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Prof. Desmond Morton, director of the McGill Institute for the Study of Canada, is shown at the university in Montreal, on Sept. 28, 1999.

RYAN REMIORZ/The Canadian Press

Desmond Dillon Paul Morton had flat feet – pes planus in Latin, as he noted – that made him march like a duck, with outward turned toes, something that dismayed his commandant at the Royal Military College of Canada, wartime navy ace Rear Admiral Desmond W. Piers.

He had chosen to make the army his career, but his pes planus barred him from a warrior’s commission that otherwise might have been the due of the son and nephew of two generals and the great-grandson of a third – the first Canadian-born officer to be appointed head of Canada’s military, in 1908.

It was a condition for which he poked fun at himself, once joking in an autobiographical essay that through his school years “it remained easier with each stage of athletic expectation to opt out … and stay home with my books.”

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In 1959, when he became the first post-Second World War RMC cadet to be awarded a Rhodes Scholarship – an achievement that included candidates being assessed for sports skills – historian Jack Granatstein wryly suggested his friend and colleague of 63 years was successfully evaluated as “tries hard.”

Indeed, although he was relegated to commanding cooks, clerks and drivers in the army service corps during part of his 10-year army stint – rather than leading an armoured regiment onto the Normandy beach on D-Day as his father had or commanding Canadian troops in South Africa’s Boer War as his great-grandfather had – the label “tries hard” indelibly stamped every endeavour he undertook.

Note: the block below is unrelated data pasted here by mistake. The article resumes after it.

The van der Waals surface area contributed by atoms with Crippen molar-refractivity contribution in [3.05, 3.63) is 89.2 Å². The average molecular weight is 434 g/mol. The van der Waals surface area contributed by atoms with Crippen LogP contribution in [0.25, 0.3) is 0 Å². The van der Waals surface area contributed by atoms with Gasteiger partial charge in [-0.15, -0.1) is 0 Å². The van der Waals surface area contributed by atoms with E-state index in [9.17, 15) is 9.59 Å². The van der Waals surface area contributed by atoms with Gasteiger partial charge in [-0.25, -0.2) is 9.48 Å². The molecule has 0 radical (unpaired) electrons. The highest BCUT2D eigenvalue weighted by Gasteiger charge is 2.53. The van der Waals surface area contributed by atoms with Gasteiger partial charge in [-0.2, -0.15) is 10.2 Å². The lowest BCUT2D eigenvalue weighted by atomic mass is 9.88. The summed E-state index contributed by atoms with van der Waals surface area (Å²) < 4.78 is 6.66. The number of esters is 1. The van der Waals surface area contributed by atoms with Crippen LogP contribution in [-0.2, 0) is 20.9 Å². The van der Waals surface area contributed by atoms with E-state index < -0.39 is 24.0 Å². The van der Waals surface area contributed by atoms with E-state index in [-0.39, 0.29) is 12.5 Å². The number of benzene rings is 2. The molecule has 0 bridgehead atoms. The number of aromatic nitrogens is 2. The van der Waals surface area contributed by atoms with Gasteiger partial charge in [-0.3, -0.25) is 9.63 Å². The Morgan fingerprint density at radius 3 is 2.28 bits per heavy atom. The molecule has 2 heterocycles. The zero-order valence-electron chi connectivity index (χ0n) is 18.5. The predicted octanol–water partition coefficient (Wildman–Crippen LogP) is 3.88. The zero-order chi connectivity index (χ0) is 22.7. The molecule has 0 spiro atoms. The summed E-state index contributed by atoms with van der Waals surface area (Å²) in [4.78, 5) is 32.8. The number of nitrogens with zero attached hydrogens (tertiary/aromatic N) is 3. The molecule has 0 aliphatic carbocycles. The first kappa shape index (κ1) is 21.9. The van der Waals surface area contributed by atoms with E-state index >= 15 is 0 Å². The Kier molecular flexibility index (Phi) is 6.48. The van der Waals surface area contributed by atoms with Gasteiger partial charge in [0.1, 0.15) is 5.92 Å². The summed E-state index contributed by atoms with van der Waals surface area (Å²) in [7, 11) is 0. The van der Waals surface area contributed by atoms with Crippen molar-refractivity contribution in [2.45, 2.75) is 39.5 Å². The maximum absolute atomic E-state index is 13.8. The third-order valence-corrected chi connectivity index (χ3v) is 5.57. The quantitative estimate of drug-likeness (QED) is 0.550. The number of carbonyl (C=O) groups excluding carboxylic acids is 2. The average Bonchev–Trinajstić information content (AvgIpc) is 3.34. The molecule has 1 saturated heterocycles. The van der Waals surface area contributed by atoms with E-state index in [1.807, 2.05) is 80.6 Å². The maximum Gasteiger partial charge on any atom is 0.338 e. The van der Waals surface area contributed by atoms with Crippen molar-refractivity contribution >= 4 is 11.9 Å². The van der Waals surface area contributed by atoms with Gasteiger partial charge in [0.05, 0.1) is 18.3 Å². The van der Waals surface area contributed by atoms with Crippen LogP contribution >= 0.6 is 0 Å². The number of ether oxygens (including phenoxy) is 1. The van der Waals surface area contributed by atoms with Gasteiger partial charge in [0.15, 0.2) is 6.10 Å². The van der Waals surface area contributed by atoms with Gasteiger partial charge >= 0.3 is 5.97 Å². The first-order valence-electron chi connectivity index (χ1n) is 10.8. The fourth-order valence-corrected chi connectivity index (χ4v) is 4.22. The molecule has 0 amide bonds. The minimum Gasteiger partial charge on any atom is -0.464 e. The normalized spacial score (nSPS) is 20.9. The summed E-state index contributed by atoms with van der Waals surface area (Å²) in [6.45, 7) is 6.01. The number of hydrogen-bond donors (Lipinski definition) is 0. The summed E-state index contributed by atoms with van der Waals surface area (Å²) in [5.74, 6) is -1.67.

Desmond (Des) Morton became one of Canada’s most impressive and remarkable historians, particularly of military, political and labour history. He was one of the country’s best-known public intellectuals, one of its most energetic political activists and one of its leading university administrators.

Carleton University historian Norman Hillmer said that the most striking thing about his colleague was “his energy, discipline and commitment to putting things into action and on paper.”

He wrote more than 40 books and thousands of radio scripts and articles for newspapers, magazines and academic journals. He taught history at the University of Ottawa and the University of Toronto, was academic dean and principal of Erindale College (now the University of Toronto Mississauga) and founding director of the McGill Institute for the Study of Canada.

He was paradoxically a shy man and an introvert, preferring to take a book with him to social gatherings so he wouldn’t have to make conversation with strangers whose names he never later remembered. In Prof. Hillmer’s description, he was a man who comfortably could express warmth and emotion from a distance but had difficulty doing it close up.

Thus, he wrote chatty, affectionate weekly and bi-weekly notes to his friends and family through most of his life. He also, on the other side of his shyness, possessed a delightful wit and sense of humour and, once behind a lectern, his friends and fellow professors recalled him as a riveting speaker who captivated his students.

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At the start of the 1960s, he became an adviser to the New Democratic Party, including to its first leader, Tommy Douglas, and, in 1964, upon leaving the army, he was recruited by Stephen Lewis, then a new NDP member of the Ontario Legislature, to become the party’s assistant provincial secretary. He quickly displayed a knack for growing the party membership, for political strategizing and, perhaps most of all, for writing eloquent, compelling political speeches.